Keys to the Past

Iron Age defended settlement at Howick (Longhoughton)

Howick Camp, Longhoughton. Photo © Tim Gates.
Howick Camp, Longhoughton. Photo © Tim Gates.

Reconstruction of Howick Iron Age settlement. Drawn by Terry Ball.
Reconstruction of Howick Iron Age settlement. Drawn by Terry Ball.

Between 2000 and 3000 years ago, during what people call the Iron Age, people built this defended settlement, sometimes known as a hillfort. The settlement is circular in shape, partially surrounded by a stone and earth rampart. Roman coins and fragments of iron sword blades were found at the settlement in the 19th century. Archaeologists discovered traces of two ditches surrounding the settlement during a geophysical survey in 2002. The settlement is a Scheduled Monument protected by law.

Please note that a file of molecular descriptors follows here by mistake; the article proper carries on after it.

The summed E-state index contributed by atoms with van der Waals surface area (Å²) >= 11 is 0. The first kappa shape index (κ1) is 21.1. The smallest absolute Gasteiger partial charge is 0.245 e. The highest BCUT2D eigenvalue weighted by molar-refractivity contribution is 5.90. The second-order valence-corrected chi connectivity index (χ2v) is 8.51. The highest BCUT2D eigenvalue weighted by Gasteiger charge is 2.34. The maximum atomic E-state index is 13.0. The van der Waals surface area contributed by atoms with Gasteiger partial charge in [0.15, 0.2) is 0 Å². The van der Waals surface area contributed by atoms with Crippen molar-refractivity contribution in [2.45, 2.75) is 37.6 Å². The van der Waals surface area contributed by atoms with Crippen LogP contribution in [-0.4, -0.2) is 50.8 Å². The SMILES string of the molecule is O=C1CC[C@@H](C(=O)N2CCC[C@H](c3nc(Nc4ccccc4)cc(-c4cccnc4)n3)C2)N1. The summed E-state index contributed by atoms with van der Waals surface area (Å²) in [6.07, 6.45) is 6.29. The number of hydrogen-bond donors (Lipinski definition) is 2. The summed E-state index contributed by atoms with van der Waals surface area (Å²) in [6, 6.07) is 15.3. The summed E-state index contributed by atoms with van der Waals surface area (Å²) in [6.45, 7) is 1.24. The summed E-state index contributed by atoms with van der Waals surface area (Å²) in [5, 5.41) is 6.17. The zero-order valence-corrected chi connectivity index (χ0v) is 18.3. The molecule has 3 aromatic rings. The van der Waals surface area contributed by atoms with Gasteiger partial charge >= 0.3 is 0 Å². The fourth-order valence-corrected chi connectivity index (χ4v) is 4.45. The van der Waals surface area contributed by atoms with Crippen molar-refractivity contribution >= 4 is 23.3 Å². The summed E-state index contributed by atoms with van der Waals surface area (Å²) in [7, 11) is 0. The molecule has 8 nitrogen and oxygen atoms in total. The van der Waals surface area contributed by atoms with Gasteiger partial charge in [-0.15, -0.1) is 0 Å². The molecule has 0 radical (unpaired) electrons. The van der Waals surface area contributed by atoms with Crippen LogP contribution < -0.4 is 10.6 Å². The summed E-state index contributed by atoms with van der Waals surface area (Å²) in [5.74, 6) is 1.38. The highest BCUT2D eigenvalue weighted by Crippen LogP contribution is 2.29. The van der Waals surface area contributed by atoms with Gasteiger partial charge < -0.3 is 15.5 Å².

Reference number:N5669
Historical period: Roman (43 to 410)
Iron Age (800BC to 43AD)
Legal status:Scheduled Ancient Monument
Event(s):PHOTOGRAPHIC SURVEY, Northumberland Coastal Survey 1992; GUARD
TOPOGRAPHIC SURVEY, Howick Hillfort, Longhoughton 1997; Conservation Team
TOPOGRAPHIC SURVEY, Howick Hillfort Survey 2002; Howick Archaeology Project
FIELD SURVEY, Hill forts and settlements in Northumberland ; G Jobey

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See also:
Source of Reference
Local History of Longhoughton

Disclaimer -

Please note that this information has been compiled from a number of different sources. Durham County Council and Northumberland County Council can accept no responsibility for any inaccuracy contained therein. If you wish to use/copy any of the images, please ensure that you read the Copyright information provided.